The Revival We’ve Been Praying For — Could It Be Happening Right Now?

By Tom Gilson Published on April 20, 2020

For 35 years I’ve been praying for revival in America; desperately, urgently, praying, that God would turn our people back to faith and life in Himself. I’ve been one of (I’m sure) tens of thousands of Christians praying the same thing.

Throughout all these decades I’ve tried to picture what that revival would look like here. Never in my wildest imaginings did I suppose it could happen invisibly, underground. Now, though, I wonder if it’s going on — even today! We could be, right now, in the middle of a revival such as the world has never seen — and won’t see, at least not openly, until the lid comes off and the churches open up again.

No one knows, but signs indicate there’s room for hope, at least, in the midst of all our coronavirus pain.

Signs of an Underground Revival

First example: Many of America’s favorite gods have been toppled. Sports is gone for now, from kids’ soccer games to Major League Baseball. Concerts are, too. Commercialism may not be dead but it’s hurting badly. Evenings at the bar? They’re gone, as is most partying. Sometimes when we won’t give up our idolatries, the true God will take action to show how false these gods really are.

Meanwhile churches are reporting extraordinarily high numbers of participants in their online services. Shane Idleman mentioned 400,000. A pastor friend of mine said numbers were running seven times greater than usual. The church I attend is a large, with about 4,000 to 5,000 involved, but over Easter weekend we had some 40,000 connecting with us online.

I’m also hearing of new church-wide prayer emphases across the country. How could it be otherwise when the world is at such risk, and when individuals are in such spiritual, emotional, and relational need? Historically, corporate prayer has been a very strong indicator of revival.

What do these numbers represent? Quick, casual drop-ins or serious seeking? It’s too early to say. Granted, if it were revival it would be like none other in history. The closest I know of would be — ironically — the almost-invisible, underground growth of Christianity that’s being reported in Muslim lands today.

Maybe It Needed To Be This Way?

Revival — a large-scale, authentically repentant, powerfully praying turn to Christ by His Church — is normally a public event with public effects. The same goes for awakenings, in which large numbers of unbelievers turn to Christ. The two are not the same, but they often go together.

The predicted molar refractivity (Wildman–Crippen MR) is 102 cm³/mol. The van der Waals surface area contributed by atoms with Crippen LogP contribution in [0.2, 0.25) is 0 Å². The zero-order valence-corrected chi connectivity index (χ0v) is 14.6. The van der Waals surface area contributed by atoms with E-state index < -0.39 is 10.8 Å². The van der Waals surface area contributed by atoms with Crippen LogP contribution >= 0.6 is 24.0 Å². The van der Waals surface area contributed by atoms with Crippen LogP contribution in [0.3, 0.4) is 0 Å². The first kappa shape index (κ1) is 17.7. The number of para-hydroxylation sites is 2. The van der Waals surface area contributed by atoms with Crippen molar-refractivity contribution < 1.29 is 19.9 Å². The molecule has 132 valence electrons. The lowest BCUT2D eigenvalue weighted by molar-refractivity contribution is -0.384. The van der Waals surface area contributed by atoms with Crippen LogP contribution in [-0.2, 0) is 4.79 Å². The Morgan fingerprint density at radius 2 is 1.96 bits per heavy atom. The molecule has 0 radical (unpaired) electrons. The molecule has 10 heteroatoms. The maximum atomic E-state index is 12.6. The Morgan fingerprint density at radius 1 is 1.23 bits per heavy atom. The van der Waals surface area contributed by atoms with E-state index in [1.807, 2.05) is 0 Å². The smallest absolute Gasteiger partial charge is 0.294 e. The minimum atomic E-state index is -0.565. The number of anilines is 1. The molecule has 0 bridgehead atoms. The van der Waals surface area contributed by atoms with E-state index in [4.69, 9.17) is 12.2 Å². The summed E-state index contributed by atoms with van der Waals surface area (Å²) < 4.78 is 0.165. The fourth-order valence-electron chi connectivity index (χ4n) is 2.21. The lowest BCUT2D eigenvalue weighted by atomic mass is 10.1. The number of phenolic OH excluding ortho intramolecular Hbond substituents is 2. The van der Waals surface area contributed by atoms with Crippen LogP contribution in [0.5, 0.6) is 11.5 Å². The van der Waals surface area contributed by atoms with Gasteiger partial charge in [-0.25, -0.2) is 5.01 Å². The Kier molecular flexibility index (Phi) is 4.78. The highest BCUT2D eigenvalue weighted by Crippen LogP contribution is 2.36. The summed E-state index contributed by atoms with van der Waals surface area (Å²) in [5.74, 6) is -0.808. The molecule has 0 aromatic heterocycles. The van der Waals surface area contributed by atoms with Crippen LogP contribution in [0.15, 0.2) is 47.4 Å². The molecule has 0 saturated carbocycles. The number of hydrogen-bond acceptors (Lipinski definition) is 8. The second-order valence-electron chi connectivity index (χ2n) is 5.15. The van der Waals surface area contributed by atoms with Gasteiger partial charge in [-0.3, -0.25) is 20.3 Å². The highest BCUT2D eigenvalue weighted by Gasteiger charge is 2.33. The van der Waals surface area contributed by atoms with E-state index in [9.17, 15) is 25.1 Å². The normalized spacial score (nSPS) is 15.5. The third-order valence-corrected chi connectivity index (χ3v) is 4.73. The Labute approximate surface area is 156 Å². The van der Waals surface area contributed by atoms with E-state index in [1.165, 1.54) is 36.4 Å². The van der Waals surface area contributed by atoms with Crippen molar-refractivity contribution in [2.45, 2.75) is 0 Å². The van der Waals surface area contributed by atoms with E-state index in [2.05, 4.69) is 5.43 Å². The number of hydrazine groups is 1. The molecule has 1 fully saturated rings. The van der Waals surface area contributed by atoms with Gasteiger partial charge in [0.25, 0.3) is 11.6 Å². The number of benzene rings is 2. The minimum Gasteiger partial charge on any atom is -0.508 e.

Historically speaking, revivals and awakenings have tended to start in well-defined cultural and/or geographic regions. Typically they suffuse that region thoroughly, not only with prayer and church attendance, but also with huge, positive social change. Following the great Welsh revival early in the 20th century, there was so little crime the police complained they had nothing to do.

Therein lies the question, though: social change. Everyone is fine with lower crime rates (well, almost everyone). Not everyone would be happy with what else might come, though. Anti-Christian hostility is concentrated among the wealthy, educated, powerful elite. Our economy has billions if not trillions of dollars invested in outright sin, ranging from pornography to human trafficking to drugs to misuse of power to you-name-it.

With all that in view, I could never picture revival happening without huge opposition. It wouldn’t just be sparks flying, humanly speaking, at least. It would be look a lot more like an explosion.

God can answer prayer any way He wants. If he wants a social explosion He can make one happen. He could tamp it down, too, if He wished. Or He could set revival/awakening in motion invisibly, so the opposition doesn’t even see it building.

I Can’t Wait to Find Out

And what if that were going on right now? What would that mean for what happens when the lid finally comes off? What if the church doors open, and we get seven times the normal count of people attending physically, not just virtually?

Then the deed would have been done. Our prayers would have been answered. The revival/awakening would have started so that nothing could extinguish it. The opposition would be there, but it would be too late to prevent the work of God — as if anything could stop His work anyway.

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God is not afraid to use hard circumstances to cure spiritual evils. When dozens of prophets over hundreds of years failed to persuade Israel and Judah to give up their idols, God let them be conquered, and allowed all of Judah be deported to Babylon. It was hard medicine, but it worked: When they came back cured, they were cured, as devotedly monotheistic as any culture could possibly be.

Is a cure like that worth it? Some of the opposition will scream “No! No ‘religion’ could be worth this kind of pain!” Many, many, though, will thank God for the pain that finally brought them to realize it isn’t “religion,” it’s God’s love, God’s grace and truth, God’s eternally good life; and it’s the sudden clarity that reveals how empty all our other gods have been.

Is He doing something like that for His people right now? I don’t know. It’s at least possible, isn’t it? I can’t wait to find out. In the meantime, there are still tens of thousands of us praying God would make it happen.


Tom Gilson (@TomGilsonAuthor) is a senior editor with The Stream, and the author of A Christian Mind: Thoughts on Life and Truth in Jesus Christ and Critical Conversations: A Christian Parent’s Guide to Discussing Homosexuality with Teens, and the lead editor of True Reason: Confronting the Irrationality of the New Atheism.

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